Spatio-temporal spread and evolution of influenza A (H7N9) viruses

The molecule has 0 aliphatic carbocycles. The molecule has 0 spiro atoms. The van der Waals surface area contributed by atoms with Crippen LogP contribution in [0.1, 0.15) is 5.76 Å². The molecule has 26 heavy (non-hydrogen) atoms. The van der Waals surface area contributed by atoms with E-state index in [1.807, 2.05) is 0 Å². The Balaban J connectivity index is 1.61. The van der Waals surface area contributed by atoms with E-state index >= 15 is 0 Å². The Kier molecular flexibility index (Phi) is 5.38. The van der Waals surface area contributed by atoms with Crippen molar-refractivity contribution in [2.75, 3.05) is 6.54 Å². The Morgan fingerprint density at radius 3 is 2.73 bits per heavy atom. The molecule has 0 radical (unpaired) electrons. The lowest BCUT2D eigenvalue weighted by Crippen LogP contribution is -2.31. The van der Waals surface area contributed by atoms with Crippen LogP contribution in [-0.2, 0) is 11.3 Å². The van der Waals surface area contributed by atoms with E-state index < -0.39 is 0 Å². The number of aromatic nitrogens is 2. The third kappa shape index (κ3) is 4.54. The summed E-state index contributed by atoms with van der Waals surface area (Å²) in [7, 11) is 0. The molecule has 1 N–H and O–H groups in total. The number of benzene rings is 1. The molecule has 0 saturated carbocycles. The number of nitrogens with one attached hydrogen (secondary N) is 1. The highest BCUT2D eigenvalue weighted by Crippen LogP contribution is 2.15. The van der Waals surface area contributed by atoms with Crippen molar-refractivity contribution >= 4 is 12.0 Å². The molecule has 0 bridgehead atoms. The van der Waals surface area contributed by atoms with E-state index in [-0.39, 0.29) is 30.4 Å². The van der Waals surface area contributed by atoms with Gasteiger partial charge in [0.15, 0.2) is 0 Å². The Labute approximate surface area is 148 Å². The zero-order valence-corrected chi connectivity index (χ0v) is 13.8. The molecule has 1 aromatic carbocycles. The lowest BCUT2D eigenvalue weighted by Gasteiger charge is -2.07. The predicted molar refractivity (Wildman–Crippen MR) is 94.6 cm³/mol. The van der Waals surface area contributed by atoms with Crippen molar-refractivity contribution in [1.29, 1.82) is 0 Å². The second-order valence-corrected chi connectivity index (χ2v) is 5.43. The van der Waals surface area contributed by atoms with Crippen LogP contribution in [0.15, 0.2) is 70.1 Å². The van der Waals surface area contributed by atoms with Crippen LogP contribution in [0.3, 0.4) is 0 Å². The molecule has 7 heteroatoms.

The influenza A (H7N9) virus has been seriously concerned for its potential to cause an influenza pandemic. To understand the spread and evolution process of the virus, a spatial and temporal Bayesian evolutionary analysis was conducted on 2,052 H7N9 viruses isolated during 2013 and 2018. It revealed that the H7N9 virus was probably emerged in a border area of Anhui Province in August 2012, approximately 6 months earlier than the first human case reported. Two major epicenters had been developed in the Yangtze River Delta and Peral River Delta regions by the end of 2013, and from where the viruses have also spread to other regions at an average speed of 6.57 km/d. At least 24 genotypes showing have been developed and each of them showed a distinct spatio-temporal distribution pattern. Furthermore, A random forest algorithm-based model has been developed to predict the occurrence risk of H7N9 virus. The model has a high overall forecasting precision (> 97%) and the monthly H7N9 occurrence risk for each county of China was predicted. These findings provide new insights for a comprehensive understanding of the origin, evolution, and occurrence risk of H7N9 virus. Moreover, our study also lays a theoretical basis for conducting risk-based surveillance and prevention of the disease.